Who better to ask about the prospects of Bengals rookie receiver Jordan Shipley than one of the men with whom he has been endlessly compared?
“He’s only compared to Wes Welker because he’s white and to me because he’s in Cincinnati and he plays the slot,” said T.J. Houshmandzadeh with a laugh the other day.
“I liked what I saw of him in college. I think he’s ahead of most guys coming out when it comes to playing the slot because that’s where he played a lot. He knows the linebackers are going to try and re-direct him. He knows what to do in the middle of the field. People are going to be closer to him because he’s not in a spread offense like he was in college and he’ll have to get used to that. I played the slot a little bit in college, but not much. I had to learn play it on the fly (with the Bengals).”
Houshmandzadeh, the Bengals’ third all-time leading receiver before leaving via free agency last season, heads into his second season in Seattle and 10th in the NFL vowing to erase last year. After catching 79 balls at 11.5 yards per catch for three touchdowns, he has been re-energized by the new offensive coordinator head coach Pete Carroll brought in, former Broncos offensive coordinator Jeremy Bates, a year older than Houshmandzadeh at a soon to be 34.
Houshmandzadeh, recovering from a sports hernia surgery, could have practiced the last couple of weeks instead of just running routes and catching the ball. But this week Bates told him to forget it because he needs him for the real season and he needed to give time to a slew of guys jockeying for the No. 2 and No. 3 jobs.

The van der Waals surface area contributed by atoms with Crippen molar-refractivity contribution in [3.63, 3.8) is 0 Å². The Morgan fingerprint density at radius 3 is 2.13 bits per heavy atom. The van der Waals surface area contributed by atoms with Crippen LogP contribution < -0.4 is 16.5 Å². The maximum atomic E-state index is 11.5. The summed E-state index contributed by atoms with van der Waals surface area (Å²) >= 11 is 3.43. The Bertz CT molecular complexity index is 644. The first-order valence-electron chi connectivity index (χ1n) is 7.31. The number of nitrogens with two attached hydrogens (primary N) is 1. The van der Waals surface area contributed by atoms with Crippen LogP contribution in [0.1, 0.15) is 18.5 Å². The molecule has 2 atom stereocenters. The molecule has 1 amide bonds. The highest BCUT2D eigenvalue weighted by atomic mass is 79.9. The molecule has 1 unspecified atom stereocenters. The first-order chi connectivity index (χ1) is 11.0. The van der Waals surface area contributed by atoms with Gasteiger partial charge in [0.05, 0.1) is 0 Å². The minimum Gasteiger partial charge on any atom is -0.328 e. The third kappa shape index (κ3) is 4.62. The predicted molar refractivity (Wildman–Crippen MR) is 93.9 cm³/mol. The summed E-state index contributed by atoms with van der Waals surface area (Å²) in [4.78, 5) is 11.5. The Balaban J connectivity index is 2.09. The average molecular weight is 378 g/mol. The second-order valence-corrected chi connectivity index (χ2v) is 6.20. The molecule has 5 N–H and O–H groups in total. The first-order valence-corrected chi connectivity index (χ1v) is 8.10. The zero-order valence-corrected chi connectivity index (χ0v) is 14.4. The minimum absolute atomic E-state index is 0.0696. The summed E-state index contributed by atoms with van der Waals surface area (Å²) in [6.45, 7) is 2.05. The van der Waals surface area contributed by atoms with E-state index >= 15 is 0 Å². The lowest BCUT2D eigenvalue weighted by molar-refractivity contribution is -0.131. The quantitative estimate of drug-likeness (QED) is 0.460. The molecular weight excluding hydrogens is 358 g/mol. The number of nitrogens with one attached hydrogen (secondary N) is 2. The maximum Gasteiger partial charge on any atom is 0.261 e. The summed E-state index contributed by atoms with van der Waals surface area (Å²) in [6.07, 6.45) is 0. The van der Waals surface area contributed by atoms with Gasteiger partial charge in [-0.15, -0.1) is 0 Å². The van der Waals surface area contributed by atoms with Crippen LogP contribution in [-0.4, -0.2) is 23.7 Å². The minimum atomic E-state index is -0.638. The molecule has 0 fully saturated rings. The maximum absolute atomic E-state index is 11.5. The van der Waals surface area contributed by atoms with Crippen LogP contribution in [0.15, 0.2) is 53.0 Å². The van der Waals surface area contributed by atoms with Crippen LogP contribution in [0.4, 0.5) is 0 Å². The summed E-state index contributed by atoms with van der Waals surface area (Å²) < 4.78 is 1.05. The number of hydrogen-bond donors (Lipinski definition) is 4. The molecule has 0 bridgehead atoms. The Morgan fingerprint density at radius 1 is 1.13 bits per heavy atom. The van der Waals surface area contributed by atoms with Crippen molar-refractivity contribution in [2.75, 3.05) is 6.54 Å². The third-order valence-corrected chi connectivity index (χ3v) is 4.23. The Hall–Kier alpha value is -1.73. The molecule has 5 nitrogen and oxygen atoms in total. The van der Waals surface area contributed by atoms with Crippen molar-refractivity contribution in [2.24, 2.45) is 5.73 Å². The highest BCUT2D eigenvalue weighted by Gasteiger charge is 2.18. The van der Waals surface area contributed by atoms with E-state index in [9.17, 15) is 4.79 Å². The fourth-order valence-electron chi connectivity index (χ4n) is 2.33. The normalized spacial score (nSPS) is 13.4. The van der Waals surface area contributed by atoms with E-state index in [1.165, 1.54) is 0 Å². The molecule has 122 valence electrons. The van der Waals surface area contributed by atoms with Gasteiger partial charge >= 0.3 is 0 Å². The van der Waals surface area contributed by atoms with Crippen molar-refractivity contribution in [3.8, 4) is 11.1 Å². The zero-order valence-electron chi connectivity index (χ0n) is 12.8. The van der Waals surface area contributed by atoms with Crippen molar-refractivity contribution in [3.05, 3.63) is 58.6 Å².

“Pete is like Marvin,” Houshmandzadeh said of his old Bengals head coach, Marvin Lewis. “If you’re back in three weeks, how come you weren’t back in two? But the offensive coordinator is really cool.”
And Bates, who showed his Denver receivers Houshmandzadeh’s Bengals’ tapes, also told him something he’s never heard before. He’s going to give him the chance to win the No. 1 job.
“I can’t wait,” Houshmandzadeh said. “He’s putting that on me and I’m ready to go. That means 100 catches should be the minimum.”
Houshmandzadeh doesn’t know how many catches Shipley is going to get his rookie year, but he thinks he’ll have a better chance to get more than Houshmandzadeh’s 21 catches for 228 yards in 2001 simply because he’s a third-round pick.
“If you’re smart and you know what you’re doing and you’re better than the guy in front of you, you’ll be OK,” said Houshmandzadeh, a seventh-rounder. “If I’d been drafted higher, I would have played. They’re going to say, ‘He’s a rookie receiver,’ and all that. It doesn’t matter. You still have to get open and you still have to catch it.”
His advice to Shipley:
“There are times he’s going to struggle, but all you have to do is understand what you’re doing and understand what they’re trying to do to you. If you understand those two things, it’s going to make it easier for you.”
He’s watching the competition keenly because he says among Shipley, Andre Caldwell, The Ocho, and Antonio Bryant, “There’s going to be an odd man out…That should be a good receiver competition.”
Houshmandzadeh is hearing the questions nationally about Bengals quarterback Carson Palmer and shakes his head.
“Carson is a beast,” Houshmandzadeh said. “I’ve thrown with Pro Bowl quarterbacks. I’ve thrown with Super Bowl quarterbacks. You talk about release and arm, and Carson is a beast. He never throws a receiver under the bus when he throws an interception and it’s not his fault.”
He thinks Palmer has a big year this year “if they run the ball like they did last year. It’s going to be interesting. Everybody is scouting the Bengals now after going 6-0 in the division. Everybody is looking to pick up something to stop it.”
Tags: houshmandzadeh talks shipley
Posted in Hobson's Choice | 12 Comments »